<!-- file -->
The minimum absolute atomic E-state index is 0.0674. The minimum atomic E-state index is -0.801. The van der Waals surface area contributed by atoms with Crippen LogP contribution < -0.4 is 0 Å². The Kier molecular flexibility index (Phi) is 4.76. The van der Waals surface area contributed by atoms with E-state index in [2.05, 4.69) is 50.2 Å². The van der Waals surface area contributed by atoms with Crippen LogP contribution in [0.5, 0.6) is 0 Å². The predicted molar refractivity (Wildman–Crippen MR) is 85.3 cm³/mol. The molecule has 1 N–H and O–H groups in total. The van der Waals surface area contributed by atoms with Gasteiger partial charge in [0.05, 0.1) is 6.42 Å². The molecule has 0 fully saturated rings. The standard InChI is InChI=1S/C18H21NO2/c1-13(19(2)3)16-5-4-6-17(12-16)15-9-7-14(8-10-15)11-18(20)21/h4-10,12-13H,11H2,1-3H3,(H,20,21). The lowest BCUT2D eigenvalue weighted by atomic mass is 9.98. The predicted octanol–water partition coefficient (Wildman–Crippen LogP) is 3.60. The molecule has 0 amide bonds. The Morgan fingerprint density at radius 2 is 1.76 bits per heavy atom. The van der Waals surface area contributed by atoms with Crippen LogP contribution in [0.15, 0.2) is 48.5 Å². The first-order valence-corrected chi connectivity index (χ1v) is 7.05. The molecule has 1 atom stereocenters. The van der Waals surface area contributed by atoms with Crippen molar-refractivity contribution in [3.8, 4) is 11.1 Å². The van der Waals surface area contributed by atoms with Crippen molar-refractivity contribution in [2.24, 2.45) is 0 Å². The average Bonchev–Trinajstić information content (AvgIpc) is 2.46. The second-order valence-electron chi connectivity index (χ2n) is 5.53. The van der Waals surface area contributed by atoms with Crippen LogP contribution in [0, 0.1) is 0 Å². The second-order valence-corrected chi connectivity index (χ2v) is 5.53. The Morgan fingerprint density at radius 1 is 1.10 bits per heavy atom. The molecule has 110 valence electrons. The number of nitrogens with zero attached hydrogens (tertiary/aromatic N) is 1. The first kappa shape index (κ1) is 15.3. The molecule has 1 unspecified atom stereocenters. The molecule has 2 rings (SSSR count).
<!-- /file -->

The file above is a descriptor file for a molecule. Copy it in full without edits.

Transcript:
The minimum absolute atomic E-state index is 0.0674. The minimum atomic E-state index is -0.801. The van der Waals surface area contributed by atoms with Crippen LogP contribution < -0.4 is 0 Å². The Kier molecular flexibility index (Phi) is 4.76. The van der Waals surface area contributed by atoms with E-state index in [2.05, 4.69) is 50.2 Å². The van der Waals surface area contributed by atoms with Crippen LogP contribution in [0.5, 0.6) is 0 Å². The predicted molar refractivity (Wildman–Crippen MR) is 85.3 cm³/mol. The molecule has 1 N–H and O–H groups in total. The van der Waals surface area contributed by atoms with Gasteiger partial charge in [0.05, 0.1) is 6.42 Å². The molecule has 0 fully saturated rings. The standard InChI is InChI=1S/C18H21NO2/c1-13(19(2)3)16-5-4-6-17(12-16)15-9-7-14(8-10-15)11-18(20)21/h4-10,12-13H,11H2,1-3H3,(H,20,21). The lowest BCUT2D eigenvalue weighted by atomic mass is 9.98. The predicted octanol–water partition coefficient (Wildman–Crippen LogP) is 3.60. The molecule has 0 amide bonds. The Morgan fingerprint density at radius 2 is 1.76 bits per heavy atom. The van der Waals surface area contributed by atoms with Crippen LogP contribution in [0.15, 0.2) is 48.5 Å². The first-order valence-corrected chi connectivity index (χ1v) is 7.05. The molecule has 1 atom stereocenters. The van der Waals surface area contributed by atoms with Crippen molar-refractivity contribution in [3.8, 4) is 11.1 Å². The van der Waals surface area contributed by atoms with Crippen molar-refractivity contribution in [2.24, 2.45) is 0 Å². The average Bonchev–Trinajstić information content (AvgIpc) is 2.46. The second-order valence-electron chi connectivity index (χ2n) is 5.53. The van der Waals surface area contributed by atoms with Crippen LogP contribution in [0, 0.1) is 0 Å². The second-order valence-corrected chi connectivity index (χ2v) is 5.53. The Morgan fingerprint density at radius 1 is 1.10 bits per heavy atom. The molecule has 110 valence electrons. The number of nitrogens with zero attached hydrogens (tertiary/aromatic N) is 1. The first kappa shape index (κ1) is 15.3. The molecule has 1 unspecified atom stereocenters. The molecule has 2 rings (SSSR count).